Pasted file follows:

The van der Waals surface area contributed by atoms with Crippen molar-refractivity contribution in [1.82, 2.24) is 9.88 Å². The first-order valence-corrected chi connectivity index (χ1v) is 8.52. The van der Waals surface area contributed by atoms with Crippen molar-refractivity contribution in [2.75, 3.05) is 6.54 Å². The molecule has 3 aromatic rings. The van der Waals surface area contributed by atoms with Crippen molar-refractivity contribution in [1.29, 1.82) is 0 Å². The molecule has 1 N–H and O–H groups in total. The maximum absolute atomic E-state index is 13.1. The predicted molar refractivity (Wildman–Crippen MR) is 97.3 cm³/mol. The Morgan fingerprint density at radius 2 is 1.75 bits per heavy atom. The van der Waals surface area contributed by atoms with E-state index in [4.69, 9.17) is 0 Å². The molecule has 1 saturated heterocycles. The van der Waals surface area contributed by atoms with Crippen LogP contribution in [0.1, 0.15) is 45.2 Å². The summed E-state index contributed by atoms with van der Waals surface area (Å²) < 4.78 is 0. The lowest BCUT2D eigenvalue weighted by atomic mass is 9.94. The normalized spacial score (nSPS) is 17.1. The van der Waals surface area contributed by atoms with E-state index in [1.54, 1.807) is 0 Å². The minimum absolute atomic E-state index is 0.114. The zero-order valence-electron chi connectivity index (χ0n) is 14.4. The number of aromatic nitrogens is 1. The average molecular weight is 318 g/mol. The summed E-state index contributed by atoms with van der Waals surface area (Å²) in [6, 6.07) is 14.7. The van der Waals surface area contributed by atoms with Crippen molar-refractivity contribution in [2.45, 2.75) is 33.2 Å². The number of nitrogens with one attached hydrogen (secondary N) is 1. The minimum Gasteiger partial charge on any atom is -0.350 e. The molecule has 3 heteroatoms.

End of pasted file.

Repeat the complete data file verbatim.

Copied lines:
The van der Waals surface area contributed by atoms with Crippen molar-refractivity contribution in [1.82, 2.24) is 9.88 Å². The first-order valence-corrected chi connectivity index (χ1v) is 8.52. The van der Waals surface area contributed by atoms with Crippen molar-refractivity contribution in [2.75, 3.05) is 6.54 Å². The molecule has 3 aromatic rings. The van der Waals surface area contributed by atoms with Crippen molar-refractivity contribution in [1.29, 1.82) is 0 Å². The molecule has 1 N–H and O–H groups in total. The maximum absolute atomic E-state index is 13.1. The predicted molar refractivity (Wildman–Crippen MR) is 97.3 cm³/mol. The Morgan fingerprint density at radius 2 is 1.75 bits per heavy atom. The van der Waals surface area contributed by atoms with E-state index in [4.69, 9.17) is 0 Å². The molecule has 1 saturated heterocycles. The van der Waals surface area contributed by atoms with Crippen LogP contribution in [0.1, 0.15) is 45.2 Å². The summed E-state index contributed by atoms with van der Waals surface area (Å²) < 4.78 is 0. The lowest BCUT2D eigenvalue weighted by atomic mass is 9.94. The normalized spacial score (nSPS) is 17.1. The van der Waals surface area contributed by atoms with E-state index in [1.54, 1.807) is 0 Å². The minimum absolute atomic E-state index is 0.114. The zero-order valence-electron chi connectivity index (χ0n) is 14.4. The number of aromatic nitrogens is 1. The average molecular weight is 318 g/mol. The summed E-state index contributed by atoms with van der Waals surface area (Å²) in [6, 6.07) is 14.7. The van der Waals surface area contributed by atoms with Crippen molar-refractivity contribution in [2.45, 2.75) is 33.2 Å². The number of nitrogens with one attached hydrogen (secondary N) is 1. The minimum Gasteiger partial charge on any atom is -0.350 e. The molecule has 3 heteroatoms.